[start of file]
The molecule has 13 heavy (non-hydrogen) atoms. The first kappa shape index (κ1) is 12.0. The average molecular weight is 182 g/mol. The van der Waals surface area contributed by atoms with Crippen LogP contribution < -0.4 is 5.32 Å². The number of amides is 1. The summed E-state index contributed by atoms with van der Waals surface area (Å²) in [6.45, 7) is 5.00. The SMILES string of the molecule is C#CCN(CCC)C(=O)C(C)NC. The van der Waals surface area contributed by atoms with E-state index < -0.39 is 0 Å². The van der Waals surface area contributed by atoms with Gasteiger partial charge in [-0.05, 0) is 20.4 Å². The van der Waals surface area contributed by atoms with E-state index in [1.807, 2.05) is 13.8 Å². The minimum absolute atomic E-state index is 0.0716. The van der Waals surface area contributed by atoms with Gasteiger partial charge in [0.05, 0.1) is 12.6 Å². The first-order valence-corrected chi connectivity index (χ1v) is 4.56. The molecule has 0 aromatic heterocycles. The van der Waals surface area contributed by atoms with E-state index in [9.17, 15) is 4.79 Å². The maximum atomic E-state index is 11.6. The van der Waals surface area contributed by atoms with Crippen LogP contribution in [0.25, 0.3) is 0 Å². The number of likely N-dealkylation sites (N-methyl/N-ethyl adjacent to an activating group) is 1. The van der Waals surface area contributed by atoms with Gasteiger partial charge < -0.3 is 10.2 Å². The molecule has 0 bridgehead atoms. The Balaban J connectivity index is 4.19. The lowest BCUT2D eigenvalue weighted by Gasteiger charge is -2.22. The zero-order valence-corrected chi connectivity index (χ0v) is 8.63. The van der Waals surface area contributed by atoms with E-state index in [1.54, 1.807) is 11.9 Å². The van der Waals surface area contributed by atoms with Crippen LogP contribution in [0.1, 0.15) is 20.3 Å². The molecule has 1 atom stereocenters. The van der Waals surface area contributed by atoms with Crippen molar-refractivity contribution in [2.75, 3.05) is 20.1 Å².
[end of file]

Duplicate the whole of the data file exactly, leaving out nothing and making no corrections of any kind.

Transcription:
The molecule has 13 heavy (non-hydrogen) atoms. The first kappa shape index (κ1) is 12.0. The average molecular weight is 182 g/mol. The van der Waals surface area contributed by atoms with Crippen LogP contribution < -0.4 is 5.32 Å². The number of amides is 1. The summed E-state index contributed by atoms with van der Waals surface area (Å²) in [6.45, 7) is 5.00. The SMILES string of the molecule is C#CCN(CCC)C(=O)C(C)NC. The van der Waals surface area contributed by atoms with E-state index < -0.39 is 0 Å². The van der Waals surface area contributed by atoms with Gasteiger partial charge in [-0.05, 0) is 20.4 Å². The van der Waals surface area contributed by atoms with E-state index in [1.807, 2.05) is 13.8 Å². The minimum absolute atomic E-state index is 0.0716. The van der Waals surface area contributed by atoms with Gasteiger partial charge in [0.05, 0.1) is 12.6 Å². The first-order valence-corrected chi connectivity index (χ1v) is 4.56. The molecule has 0 aromatic heterocycles. The van der Waals surface area contributed by atoms with E-state index in [9.17, 15) is 4.79 Å². The maximum atomic E-state index is 11.6. The van der Waals surface area contributed by atoms with Crippen LogP contribution in [0.25, 0.3) is 0 Å². The number of likely N-dealkylation sites (N-methyl/N-ethyl adjacent to an activating group) is 1. The van der Waals surface area contributed by atoms with Gasteiger partial charge < -0.3 is 10.2 Å². The molecule has 0 bridgehead atoms. The Balaban J connectivity index is 4.19. The lowest BCUT2D eigenvalue weighted by Gasteiger charge is -2.22. The zero-order valence-corrected chi connectivity index (χ0v) is 8.63. The van der Waals surface area contributed by atoms with E-state index in [1.54, 1.807) is 11.9 Å². The van der Waals surface area contributed by atoms with Crippen LogP contribution in [0.1, 0.15) is 20.3 Å². The molecule has 1 atom stereocenters. The van der Waals surface area contributed by atoms with Crippen molar-refractivity contribution in [2.75, 3.05) is 20.1 Å².